couple sitting side by side on bed and meditating
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If you’re planning a wedding right now, you’re probably pretty familiar with wedding-planning stress. The COVID pandemic has taken anxiety to the next level—according to the WeddingWire Newlywed Report, the most common sentiments while planning among couples who originally planned to marry in 2020 include stress (58%), uncertain (54%), and overwhelmed (47%). Clearly, it’s a trying time for engaged couples.

Fortunately, there are ways to combat wedding-planning stress—and you can absolutely fit these techniques into your busy schedule. We asked Eve Lewis Prieto, Director of Meditation at Headspace, to provide advice on how to stay calm during the most stressful parts of wedding planning. Here’s how to get started.

You’ve just started planning your wedding and are already feeling overwhelmed.
Try: A body scan exercise.

According to Prieto, when you're feeling overwhelmed, you can become unaware of your surroundings, how you’re behaving, or how your body is feeling. A body scan exercise can help bring the mind and body back into alignment. Here’s how it works:

  • Be seated or lie down for this exercise.
  • Take a few deep breaths in through the nose and out through the mouth.
  • As you follow the breath, bring your attention into your body—feeling the weight of your body pressing down, feet on the floor.
  • Starting at the top of your head gently scan down your body to your toes checking in with each part of your body. Notice how you physically feel — aches, pains, sensations, tension, or discomfort.

“In bringing our attention to the body and how you feel in the present moment, we bring mind and body in sync and we can let go of any tension of tightness in the body,” says Prieto. “This is a go-to of mine especially if I am having a stressful day, it also feels really good!”

You’re worried about sticking to your budget.
Try: Mindful communication

Creating and staying on top of your budget can be a major source of wedding-planning stress. Prieto suggests being honest and upfront with all of your stakeholders (people who are contributing financially to the wedding). “Mindful communication here is key,” she says. “It is often hard to talk about money even outside of planning a wedding so being really honest and upfront with each other from the start with what you can and can’t afford will really help the whole process… So often stress builds as we have different expectations of how something should unfold so sitting down and mindfully listening to each other’s point of view can help you come to a place that feels good for you both.” You can also use an online budget tool to help you keep track of your expenses.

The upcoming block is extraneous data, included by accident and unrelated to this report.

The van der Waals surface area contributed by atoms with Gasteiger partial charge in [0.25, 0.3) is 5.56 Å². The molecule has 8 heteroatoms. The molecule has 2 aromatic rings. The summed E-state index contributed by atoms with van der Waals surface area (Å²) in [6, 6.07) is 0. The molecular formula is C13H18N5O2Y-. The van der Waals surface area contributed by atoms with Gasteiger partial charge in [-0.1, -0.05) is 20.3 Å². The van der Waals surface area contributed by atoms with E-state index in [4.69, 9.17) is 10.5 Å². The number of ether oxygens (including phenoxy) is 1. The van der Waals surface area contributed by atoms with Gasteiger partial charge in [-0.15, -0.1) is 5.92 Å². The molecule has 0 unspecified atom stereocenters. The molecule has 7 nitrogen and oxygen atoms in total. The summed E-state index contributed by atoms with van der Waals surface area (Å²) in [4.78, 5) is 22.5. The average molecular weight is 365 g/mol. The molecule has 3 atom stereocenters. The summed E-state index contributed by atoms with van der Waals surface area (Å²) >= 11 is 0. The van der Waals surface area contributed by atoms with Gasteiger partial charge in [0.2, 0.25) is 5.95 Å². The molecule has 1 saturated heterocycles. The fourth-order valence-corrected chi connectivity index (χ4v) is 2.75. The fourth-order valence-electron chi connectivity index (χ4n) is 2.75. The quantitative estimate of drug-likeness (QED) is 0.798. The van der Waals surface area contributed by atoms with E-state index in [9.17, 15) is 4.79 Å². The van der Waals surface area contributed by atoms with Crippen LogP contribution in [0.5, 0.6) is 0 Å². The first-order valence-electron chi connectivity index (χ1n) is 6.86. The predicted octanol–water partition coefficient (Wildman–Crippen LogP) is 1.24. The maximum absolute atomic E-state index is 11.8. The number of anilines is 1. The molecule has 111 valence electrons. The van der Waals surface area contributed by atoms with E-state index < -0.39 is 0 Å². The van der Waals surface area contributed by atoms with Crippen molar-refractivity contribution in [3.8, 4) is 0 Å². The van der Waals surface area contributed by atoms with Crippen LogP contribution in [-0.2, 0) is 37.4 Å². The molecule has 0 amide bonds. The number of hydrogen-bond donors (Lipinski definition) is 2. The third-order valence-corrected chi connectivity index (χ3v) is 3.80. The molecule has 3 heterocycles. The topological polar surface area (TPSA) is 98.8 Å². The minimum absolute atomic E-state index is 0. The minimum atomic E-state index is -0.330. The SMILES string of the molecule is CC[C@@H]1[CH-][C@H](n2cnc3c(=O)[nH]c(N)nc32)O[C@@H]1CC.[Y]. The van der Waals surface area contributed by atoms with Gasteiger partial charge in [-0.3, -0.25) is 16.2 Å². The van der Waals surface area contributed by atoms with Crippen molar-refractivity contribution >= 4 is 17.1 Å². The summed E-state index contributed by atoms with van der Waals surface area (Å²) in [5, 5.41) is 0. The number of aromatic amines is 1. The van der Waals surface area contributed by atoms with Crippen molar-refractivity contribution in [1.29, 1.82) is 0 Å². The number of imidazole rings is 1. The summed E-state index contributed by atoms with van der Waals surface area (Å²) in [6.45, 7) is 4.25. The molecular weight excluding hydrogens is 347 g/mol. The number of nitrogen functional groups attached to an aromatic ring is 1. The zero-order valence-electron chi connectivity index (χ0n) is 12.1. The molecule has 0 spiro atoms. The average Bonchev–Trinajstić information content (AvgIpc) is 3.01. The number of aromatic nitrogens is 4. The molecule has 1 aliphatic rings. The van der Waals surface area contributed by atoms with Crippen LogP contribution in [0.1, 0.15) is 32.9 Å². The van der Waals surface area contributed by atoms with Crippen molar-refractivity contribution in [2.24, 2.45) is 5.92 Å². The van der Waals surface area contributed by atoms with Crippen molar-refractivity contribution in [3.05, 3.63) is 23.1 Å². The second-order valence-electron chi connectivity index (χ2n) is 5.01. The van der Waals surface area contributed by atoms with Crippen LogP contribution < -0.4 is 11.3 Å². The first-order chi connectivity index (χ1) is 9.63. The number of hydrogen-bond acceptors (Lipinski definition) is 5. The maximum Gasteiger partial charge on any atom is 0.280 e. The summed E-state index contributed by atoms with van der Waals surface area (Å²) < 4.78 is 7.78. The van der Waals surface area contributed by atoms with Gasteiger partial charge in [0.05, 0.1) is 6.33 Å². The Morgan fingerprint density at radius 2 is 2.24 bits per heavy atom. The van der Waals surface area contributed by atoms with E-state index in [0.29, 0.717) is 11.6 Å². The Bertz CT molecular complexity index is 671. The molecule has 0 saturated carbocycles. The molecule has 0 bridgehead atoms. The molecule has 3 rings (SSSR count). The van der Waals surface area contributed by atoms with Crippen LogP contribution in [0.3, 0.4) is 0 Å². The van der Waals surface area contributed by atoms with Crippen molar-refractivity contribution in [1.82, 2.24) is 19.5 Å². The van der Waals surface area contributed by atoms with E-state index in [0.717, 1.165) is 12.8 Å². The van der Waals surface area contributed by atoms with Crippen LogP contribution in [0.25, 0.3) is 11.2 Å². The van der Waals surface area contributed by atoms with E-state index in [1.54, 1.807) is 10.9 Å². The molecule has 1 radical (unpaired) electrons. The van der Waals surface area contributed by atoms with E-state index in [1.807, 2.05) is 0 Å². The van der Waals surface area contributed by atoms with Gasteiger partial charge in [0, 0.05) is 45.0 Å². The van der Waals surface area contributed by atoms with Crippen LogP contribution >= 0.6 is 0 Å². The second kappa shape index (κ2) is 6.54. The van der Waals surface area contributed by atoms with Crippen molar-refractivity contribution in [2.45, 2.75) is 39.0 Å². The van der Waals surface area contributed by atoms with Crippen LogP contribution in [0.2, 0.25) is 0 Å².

You’re dealing with guest list drama.
Try: Setting boundaries and cultivating compassion

The dreaded guest list—between you and your future spouse, your parents, and your in-laws, there’s bound to be some conflicts about who makes the cut. Prieto suggests setting boundaries early on in the process, telling your parents and in-laws upfront that you can only invite X number of guests due to budget constraints or your venue’s capacity. “If difficulties do arise try not to react in the moment; often tensions can be high and reacting in the moment can also fuel more difficult emotions,” says Prieto. “Pause, take a step back, and remind your family members of your guest list numbers and the boundaries you laid out for them. Doing this will help them to understand your unique needs and feelings. Whilst tensions can be high practicing meditation is a great way to cultivate more compassion and kindness not only to self but to others as well, knowing that everyone approaches things differently."

Family, in-law, or wedding-party drama is taking over your life.
Try: Meditation